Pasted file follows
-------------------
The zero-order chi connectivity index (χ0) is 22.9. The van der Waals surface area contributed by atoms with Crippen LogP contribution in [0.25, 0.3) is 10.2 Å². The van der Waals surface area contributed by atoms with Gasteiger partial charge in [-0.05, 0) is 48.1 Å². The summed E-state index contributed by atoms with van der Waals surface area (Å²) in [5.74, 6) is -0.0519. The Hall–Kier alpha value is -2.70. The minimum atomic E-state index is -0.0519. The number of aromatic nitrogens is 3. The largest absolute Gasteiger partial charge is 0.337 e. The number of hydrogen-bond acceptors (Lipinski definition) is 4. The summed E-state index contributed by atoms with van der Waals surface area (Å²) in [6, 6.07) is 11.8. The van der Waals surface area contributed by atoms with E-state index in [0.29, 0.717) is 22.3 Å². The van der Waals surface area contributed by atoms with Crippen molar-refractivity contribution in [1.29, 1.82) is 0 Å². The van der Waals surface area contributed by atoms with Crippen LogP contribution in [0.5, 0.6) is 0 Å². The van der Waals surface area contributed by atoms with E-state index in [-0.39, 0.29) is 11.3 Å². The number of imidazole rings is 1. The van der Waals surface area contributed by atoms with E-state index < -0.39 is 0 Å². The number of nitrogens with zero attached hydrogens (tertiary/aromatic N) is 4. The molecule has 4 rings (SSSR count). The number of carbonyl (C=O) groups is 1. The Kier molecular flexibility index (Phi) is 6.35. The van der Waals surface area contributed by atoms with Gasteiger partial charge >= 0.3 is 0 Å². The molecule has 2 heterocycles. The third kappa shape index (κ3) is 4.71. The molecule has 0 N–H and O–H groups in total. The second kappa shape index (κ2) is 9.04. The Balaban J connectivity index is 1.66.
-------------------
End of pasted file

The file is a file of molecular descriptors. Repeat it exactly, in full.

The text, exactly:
The zero-order chi connectivity index (χ0) is 22.9. The van der Waals surface area contributed by atoms with Crippen LogP contribution in [0.25, 0.3) is 10.2 Å². The van der Waals surface area contributed by atoms with Gasteiger partial charge in [-0.05, 0) is 48.1 Å². The summed E-state index contributed by atoms with van der Waals surface area (Å²) in [5.74, 6) is -0.0519. The Hall–Kier alpha value is -2.70. The minimum atomic E-state index is -0.0519. The number of aromatic nitrogens is 3. The largest absolute Gasteiger partial charge is 0.337 e. The number of hydrogen-bond acceptors (Lipinski definition) is 4. The summed E-state index contributed by atoms with van der Waals surface area (Å²) in [6, 6.07) is 11.8. The van der Waals surface area contributed by atoms with E-state index in [0.29, 0.717) is 22.3 Å². The van der Waals surface area contributed by atoms with Crippen molar-refractivity contribution in [1.29, 1.82) is 0 Å². The van der Waals surface area contributed by atoms with Crippen LogP contribution in [0.5, 0.6) is 0 Å². The van der Waals surface area contributed by atoms with E-state index in [-0.39, 0.29) is 11.3 Å². The number of imidazole rings is 1. The van der Waals surface area contributed by atoms with E-state index < -0.39 is 0 Å². The number of nitrogens with zero attached hydrogens (tertiary/aromatic N) is 4. The molecule has 4 rings (SSSR count). The number of carbonyl (C=O) groups is 1. The Kier molecular flexibility index (Phi) is 6.35. The van der Waals surface area contributed by atoms with Gasteiger partial charge >= 0.3 is 0 Å². The molecule has 2 heterocycles. The third kappa shape index (κ3) is 4.71. The molecule has 0 N–H and O–H groups in total. The second kappa shape index (κ2) is 9.04. The Balaban J connectivity index is 1.66.